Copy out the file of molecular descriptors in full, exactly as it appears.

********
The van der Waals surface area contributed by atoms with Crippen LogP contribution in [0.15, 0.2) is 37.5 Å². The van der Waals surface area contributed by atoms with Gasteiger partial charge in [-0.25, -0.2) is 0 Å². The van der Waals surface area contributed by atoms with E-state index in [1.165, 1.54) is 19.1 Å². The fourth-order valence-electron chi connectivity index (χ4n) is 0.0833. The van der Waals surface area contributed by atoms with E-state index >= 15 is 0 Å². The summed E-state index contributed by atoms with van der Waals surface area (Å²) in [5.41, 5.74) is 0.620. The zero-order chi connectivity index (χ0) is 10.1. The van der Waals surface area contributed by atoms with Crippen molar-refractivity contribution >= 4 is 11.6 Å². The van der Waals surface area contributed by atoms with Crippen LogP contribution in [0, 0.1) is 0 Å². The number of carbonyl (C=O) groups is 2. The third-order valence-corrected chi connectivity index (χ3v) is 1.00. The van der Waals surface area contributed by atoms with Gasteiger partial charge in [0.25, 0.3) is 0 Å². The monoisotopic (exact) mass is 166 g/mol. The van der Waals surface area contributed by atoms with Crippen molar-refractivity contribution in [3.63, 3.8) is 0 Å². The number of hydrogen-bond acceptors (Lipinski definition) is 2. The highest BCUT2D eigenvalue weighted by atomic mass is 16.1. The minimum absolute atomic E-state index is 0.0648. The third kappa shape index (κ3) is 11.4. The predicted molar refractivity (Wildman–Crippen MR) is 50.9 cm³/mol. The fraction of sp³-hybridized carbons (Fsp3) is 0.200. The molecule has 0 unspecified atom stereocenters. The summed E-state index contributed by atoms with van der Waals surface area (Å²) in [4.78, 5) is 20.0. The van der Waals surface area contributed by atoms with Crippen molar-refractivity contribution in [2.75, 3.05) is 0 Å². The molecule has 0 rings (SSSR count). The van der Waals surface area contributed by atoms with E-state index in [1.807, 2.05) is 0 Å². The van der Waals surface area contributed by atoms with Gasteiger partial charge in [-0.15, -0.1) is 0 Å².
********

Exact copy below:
The van der Waals surface area contributed by atoms with Crippen LogP contribution in [0.15, 0.2) is 37.5 Å². The van der Waals surface area contributed by atoms with Gasteiger partial charge in [-0.25, -0.2) is 0 Å². The van der Waals surface area contributed by atoms with E-state index in [1.165, 1.54) is 19.1 Å². The fourth-order valence-electron chi connectivity index (χ4n) is 0.0833. The van der Waals surface area contributed by atoms with E-state index >= 15 is 0 Å². The summed E-state index contributed by atoms with van der Waals surface area (Å²) in [5.41, 5.74) is 0.620. The zero-order chi connectivity index (χ0) is 10.1. The van der Waals surface area contributed by atoms with Crippen molar-refractivity contribution >= 4 is 11.6 Å². The van der Waals surface area contributed by atoms with Crippen LogP contribution in [0, 0.1) is 0 Å². The number of carbonyl (C=O) groups is 2. The third-order valence-corrected chi connectivity index (χ3v) is 1.00. The van der Waals surface area contributed by atoms with Gasteiger partial charge in [0.25, 0.3) is 0 Å². The monoisotopic (exact) mass is 166 g/mol. The van der Waals surface area contributed by atoms with Crippen molar-refractivity contribution in [3.63, 3.8) is 0 Å². The number of hydrogen-bond acceptors (Lipinski definition) is 2. The highest BCUT2D eigenvalue weighted by atomic mass is 16.1. The minimum absolute atomic E-state index is 0.0648. The third kappa shape index (κ3) is 11.4. The predicted molar refractivity (Wildman–Crippen MR) is 50.9 cm³/mol. The fraction of sp³-hybridized carbons (Fsp3) is 0.200. The molecule has 0 unspecified atom stereocenters. The summed E-state index contributed by atoms with van der Waals surface area (Å²) in [4.78, 5) is 20.0. The van der Waals surface area contributed by atoms with Crippen molar-refractivity contribution in [2.75, 3.05) is 0 Å². The molecule has 0 rings (SSSR count). The van der Waals surface area contributed by atoms with E-state index in [1.807, 2.05) is 0 Å². The van der Waals surface area contributed by atoms with Gasteiger partial charge in [-0.15, -0.1) is 0 Å².